Dihydroethidium (DHE; Invitrogen-Molecular Probes, Eugene, OR) staining for ROS was performed on cryosections. DHE, the chemically reduced form of ethidium bromide, shows a blue fluorescence (absorption/emission: 355/420nm) in the cell cytoplasm, but displays red fluorescence (absorption/emission: 518/605nm) after it is oxidized and intercalated into DNA. Cryosections (5μm) were incubated with DHE 5μM stabilized in DMSO at 37°C for 30 minutes, then rinsed in PBS and visualized using a Zeiss Axiovert 200M microscope (Zeiss Microimaging, Inc., Thornwood, NY). Fluorescent pixel intensity was determined for each retina or ciliary body using ImageJ software (version 1.34, NIH), and the mean pixel intensity for retina or ciliary body was calculated after subtracting background, as described previously. Mean values were averaged for each group.
Total RNA was isolated using TRIZOL reagent (Invitrogen Corp, Calsbad, CA), and reverse transcription was performed using random hexamers and SuperScript II reverse transcriptase (SuperScript II; Invitrogen). First strand cDNA was assayed for inflammatory mediators using the LightCycler apparatus (Roche Diagnostics, Nutley, NJ) using our previously published protocol. For inflammatory mediators, primers from QuantiTect Primer Assays (QIAGEN, Inc., Hilden, Germany) were obtained for ICAM-1, IL-6, TNF-α, MCP-1, COX-2, iNOS. Expression of cyclopilin A was used for normalization. For antioxidant enzymes, NQO-1, GCLM, and HO-1 were examined using Assay-on-Demand primers and probe sets from Applied Biosystems (Foster City, CA) with the ABI Taqman system (Applied Biosystems). Expression of β-actin was used for normalization.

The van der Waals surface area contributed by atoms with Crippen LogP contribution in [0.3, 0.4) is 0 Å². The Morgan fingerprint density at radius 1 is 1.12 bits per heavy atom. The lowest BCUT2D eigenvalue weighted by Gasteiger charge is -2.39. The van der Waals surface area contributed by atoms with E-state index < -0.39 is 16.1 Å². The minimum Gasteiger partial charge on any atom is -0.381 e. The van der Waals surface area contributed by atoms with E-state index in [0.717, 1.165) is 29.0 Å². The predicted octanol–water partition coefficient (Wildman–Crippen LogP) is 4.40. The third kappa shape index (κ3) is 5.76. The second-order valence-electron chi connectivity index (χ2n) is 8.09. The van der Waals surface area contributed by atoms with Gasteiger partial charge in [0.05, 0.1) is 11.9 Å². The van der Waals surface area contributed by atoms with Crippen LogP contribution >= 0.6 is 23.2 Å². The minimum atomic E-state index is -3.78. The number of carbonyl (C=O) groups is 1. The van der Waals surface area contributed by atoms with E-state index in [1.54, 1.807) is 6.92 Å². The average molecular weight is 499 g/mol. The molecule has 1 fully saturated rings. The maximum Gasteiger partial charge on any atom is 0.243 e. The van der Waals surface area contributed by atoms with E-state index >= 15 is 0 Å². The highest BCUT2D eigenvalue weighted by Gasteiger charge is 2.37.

Leukocytes adherent to retinal vasculature were evaluated by perfusion labeling with FITC-coupled to Con A; Vector, Burlingame, CA), as previously described. Briefly, after deep anesthesia with ketamine (75–100 mg/kg) and xylazine (10 mg/kg), the chest cavity was opened and using a 27-gauge cannula, 2 ml of PBS was injected into the left ventricle to remove erythrocytes and nonadherent leukocytes, followed by injecting 2 ml FITC-con A lectin. Mice were euthanized and the eyes were enucleated. Whole retinas were dissected and flat mounted. The flat mounts were imaged with an epifluorescence microscope (Zeiss Axiovert 200M), and the total number of con A-stained adherent leukocytes per retina was counted by a masked observer.
Results are expressed as the mean ± SD. The number of leukocytes adherent to retinal vasculature in each flat mount was counted, and the data were analyzed using the Mann-Whitney test. Differences were considered to be significant at P<0.05.